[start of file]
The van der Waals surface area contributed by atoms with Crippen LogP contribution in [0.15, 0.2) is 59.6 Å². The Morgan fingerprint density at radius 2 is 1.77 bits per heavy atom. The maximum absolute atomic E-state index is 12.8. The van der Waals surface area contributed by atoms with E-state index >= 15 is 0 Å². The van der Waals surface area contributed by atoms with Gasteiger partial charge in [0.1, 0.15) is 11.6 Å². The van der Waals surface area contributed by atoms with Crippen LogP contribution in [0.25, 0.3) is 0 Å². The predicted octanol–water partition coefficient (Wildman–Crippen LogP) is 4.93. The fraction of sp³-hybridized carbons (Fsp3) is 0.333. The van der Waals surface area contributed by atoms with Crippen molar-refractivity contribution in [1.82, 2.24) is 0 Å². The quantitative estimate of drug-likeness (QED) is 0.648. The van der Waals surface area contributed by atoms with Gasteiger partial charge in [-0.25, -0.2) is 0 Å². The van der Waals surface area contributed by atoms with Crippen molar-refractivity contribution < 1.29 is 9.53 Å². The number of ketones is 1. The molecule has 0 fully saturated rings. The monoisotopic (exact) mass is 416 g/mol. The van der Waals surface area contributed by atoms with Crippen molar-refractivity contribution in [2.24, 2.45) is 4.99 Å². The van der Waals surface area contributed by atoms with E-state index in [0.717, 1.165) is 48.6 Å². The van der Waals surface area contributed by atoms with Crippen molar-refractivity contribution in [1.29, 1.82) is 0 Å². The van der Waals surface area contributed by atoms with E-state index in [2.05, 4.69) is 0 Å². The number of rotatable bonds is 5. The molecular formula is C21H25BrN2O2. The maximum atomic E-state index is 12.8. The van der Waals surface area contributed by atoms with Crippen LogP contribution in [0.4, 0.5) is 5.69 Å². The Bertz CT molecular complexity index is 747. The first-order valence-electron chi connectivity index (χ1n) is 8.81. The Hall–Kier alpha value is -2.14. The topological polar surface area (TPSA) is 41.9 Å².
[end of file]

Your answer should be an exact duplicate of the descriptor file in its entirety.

The van der Waals surface area contributed by atoms with Crippen LogP contribution in [0.15, 0.2) is 59.6 Å². The Morgan fingerprint density at radius 2 is 1.77 bits per heavy atom. The maximum absolute atomic E-state index is 12.8. The van der Waals surface area contributed by atoms with E-state index >= 15 is 0 Å². The van der Waals surface area contributed by atoms with Gasteiger partial charge in [0.1, 0.15) is 11.6 Å². The van der Waals surface area contributed by atoms with Crippen LogP contribution in [0.25, 0.3) is 0 Å². The predicted octanol–water partition coefficient (Wildman–Crippen LogP) is 4.93. The fraction of sp³-hybridized carbons (Fsp3) is 0.333. The van der Waals surface area contributed by atoms with Crippen molar-refractivity contribution in [1.82, 2.24) is 0 Å². The quantitative estimate of drug-likeness (QED) is 0.648. The van der Waals surface area contributed by atoms with Gasteiger partial charge in [-0.25, -0.2) is 0 Å². The van der Waals surface area contributed by atoms with Crippen molar-refractivity contribution < 1.29 is 9.53 Å². The number of ketones is 1. The molecule has 0 fully saturated rings. The monoisotopic (exact) mass is 416 g/mol. The van der Waals surface area contributed by atoms with Crippen molar-refractivity contribution in [2.24, 2.45) is 4.99 Å². The van der Waals surface area contributed by atoms with E-state index in [0.717, 1.165) is 48.6 Å². The van der Waals surface area contributed by atoms with Crippen molar-refractivity contribution in [1.29, 1.82) is 0 Å². The van der Waals surface area contributed by atoms with E-state index in [2.05, 4.69) is 0 Å². The number of rotatable bonds is 5. The molecular formula is C21H25BrN2O2. The maximum atomic E-state index is 12.8. The van der Waals surface area contributed by atoms with Crippen LogP contribution in [0.4, 0.5) is 5.69 Å². The Bertz CT molecular complexity index is 747. The first-order valence-electron chi connectivity index (χ1n) is 8.81. The Hall–Kier alpha value is -2.14. The topological polar surface area (TPSA) is 41.9 Å².